ADJUSTING TO MEXICO
—Linked with Personality

By Dr. M.I. Ehrlich

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There are people who are able to adjust to life in Mexico and those who find living here a personal nightmare. While there are no clear-cut rules, there is a suggestion that those who are conformable with their extroversion, intuition, feelings and ability to “go with the flow” will generally fare better in Mexico.

There are, however, individuals with these personalities who cannot deal well with Mexico. Given this, one must assume that other, more basic personally traits can help explain the adjustment differences.

Although unrelated to personality, the amount of accurate information the family received prior coming to Mexico is essential for a successful adaptation. There are basic personality traits which have a more direct relationship with the nature of one’s ability to thrive in Mexico. These traits include: the ability to be flexible, both in the sense of schedules and routines and in relation to one’s own identity, being tolerant and patient with people who have different habits, ideas, and ways of viewing life and relationships, a strong sense of adventure and a desire to learn, as well as having the good fortune of not being overly judgmental in terms of what is “right” and “wrong” or “good” and “bad.”

In trying to understand what leads a person to be flexible, tolerant, patient, open to others, adventuresome, and willing to learn from and about others, I have come to the conclusion that humility is the primary ingredient. Humility in the sense that one has a deep-rooted belief that he/she is truly equal to everyone else and that no one culture, society, religion, social group, or nationality has a monopoly on truth.

Such humility is often based on an open and flexible self concept or self image. The individuals that judge Mexicans to be inferior in one way or another, do so as a result of exalting their own way of being or their manner of doing things. This “holier than thou” attitude is a defensive reaction to a basic and often unconscious feeling of insecurity in a sense, one holds on to his/her life because there is an underlying and erroneous belief that their sense of psychological wellbeing depends on such routines, habits, values, and ways of relating.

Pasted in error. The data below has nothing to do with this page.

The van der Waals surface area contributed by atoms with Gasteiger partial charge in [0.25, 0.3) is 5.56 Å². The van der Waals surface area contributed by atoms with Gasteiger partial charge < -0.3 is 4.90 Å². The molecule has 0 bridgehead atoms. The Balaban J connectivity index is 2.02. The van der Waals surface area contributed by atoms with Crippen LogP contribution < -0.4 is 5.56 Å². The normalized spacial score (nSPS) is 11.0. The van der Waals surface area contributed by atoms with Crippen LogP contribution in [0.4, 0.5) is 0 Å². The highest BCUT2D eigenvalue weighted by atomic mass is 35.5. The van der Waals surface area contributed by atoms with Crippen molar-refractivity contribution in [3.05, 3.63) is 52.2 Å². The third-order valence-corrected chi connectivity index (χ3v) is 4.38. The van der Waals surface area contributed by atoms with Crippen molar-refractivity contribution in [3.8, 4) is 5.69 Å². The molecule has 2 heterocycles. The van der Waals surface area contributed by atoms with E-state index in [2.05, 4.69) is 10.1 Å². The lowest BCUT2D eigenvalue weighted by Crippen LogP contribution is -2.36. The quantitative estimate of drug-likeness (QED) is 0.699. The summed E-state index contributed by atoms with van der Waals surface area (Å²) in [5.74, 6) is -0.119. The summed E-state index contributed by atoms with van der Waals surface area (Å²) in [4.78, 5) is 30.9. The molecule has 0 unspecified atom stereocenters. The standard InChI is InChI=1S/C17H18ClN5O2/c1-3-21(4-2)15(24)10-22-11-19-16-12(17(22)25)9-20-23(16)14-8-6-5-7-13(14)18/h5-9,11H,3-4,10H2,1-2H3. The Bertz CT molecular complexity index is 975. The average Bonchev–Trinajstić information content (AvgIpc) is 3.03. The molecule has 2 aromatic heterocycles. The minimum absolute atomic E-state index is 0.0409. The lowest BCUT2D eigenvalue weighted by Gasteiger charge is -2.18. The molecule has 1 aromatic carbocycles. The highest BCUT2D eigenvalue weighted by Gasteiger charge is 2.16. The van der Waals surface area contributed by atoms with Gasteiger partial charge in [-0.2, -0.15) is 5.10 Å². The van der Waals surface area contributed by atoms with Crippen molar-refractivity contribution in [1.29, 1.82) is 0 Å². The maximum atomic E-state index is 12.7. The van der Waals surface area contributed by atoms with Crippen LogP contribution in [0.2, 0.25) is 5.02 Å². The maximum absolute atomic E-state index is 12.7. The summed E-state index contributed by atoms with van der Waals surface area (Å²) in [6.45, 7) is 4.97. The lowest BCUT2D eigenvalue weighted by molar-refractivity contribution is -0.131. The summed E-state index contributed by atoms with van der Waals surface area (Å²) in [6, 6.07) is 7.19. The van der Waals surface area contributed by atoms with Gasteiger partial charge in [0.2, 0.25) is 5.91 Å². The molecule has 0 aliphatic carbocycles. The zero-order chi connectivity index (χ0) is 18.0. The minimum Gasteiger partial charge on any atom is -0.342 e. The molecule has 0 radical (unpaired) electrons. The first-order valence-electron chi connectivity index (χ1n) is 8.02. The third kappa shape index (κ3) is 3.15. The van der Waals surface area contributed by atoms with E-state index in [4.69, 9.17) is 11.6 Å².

This sense of deprivation (that is, being deprived of one’s normal way of being and acting), often leads people to camouflage their anxiety and the feeling of being disconnected with anger and impatience towards external events such as traffic, pollution, informality of Mexicans, distrust of the household help or the inability to get things done on time. This is not to say that such events are not as troublesome or as infuriating to the well-adjusted. The well-adjusted, however, take such things in stride. It rarely provokes the emotional crisis typical in the poorly-adapted.

During the first months of an international move, most of us usually are ignorant of the social and interpersonal rules of behavior, become uncomfortably dependent upon others for help and feel mostly insecure about whether or not we will be accepted by the nationals. Those who do not compulsively need to feel knowledgeable, independent, self-sufficient, or instantly accepted and respected by others are able to take the time necessary to learn about the host culture and give nationals a chance to become familiar with them. They are not compelled to impose their way of doing things because they are not inappropriately attached to their routines, habits or typical ways of relating to others. The well adjusted are well adjusted precisely because they have already learned the relativity of habits and customs, and know that, at least for the time being, they have to assume a somewhat inferior position.

The more rigid we are in our demands for being someone of importance, being someone whose value and skills be instantly recognized, and for being someone who “deserves” to be treated with respect and deference, the more we are going to resist adapting to Mexico. The more we believe that our needs must be attended to regardless of the way things are down here, the more we will perceive Mexico as a hostile place to live.

Those who come to Mexico with a strong sense of Self, based upon a humbling awareness of both the favorable and less-than-favorable aspects of their personality, will usually be more accepting of other life styles. They will be more tolerant of other’s customs and habits, and feel less obligated to either accept or criticize them. They can maintain certain of their values without having to be critically defensive about why they are the way they are. The adage, “live and let live” is a natural part of their life as they know that no one is closer to God or blessed with “Universal Truth”.

The people who can adapt successfully to another country may even decide that they do not like living there. Their decision, however, is based upon having really given it a try and realizing that it is just “not for me.” No criticisms. No exaggerations. No implied inferiority. Just not for me.

 

 

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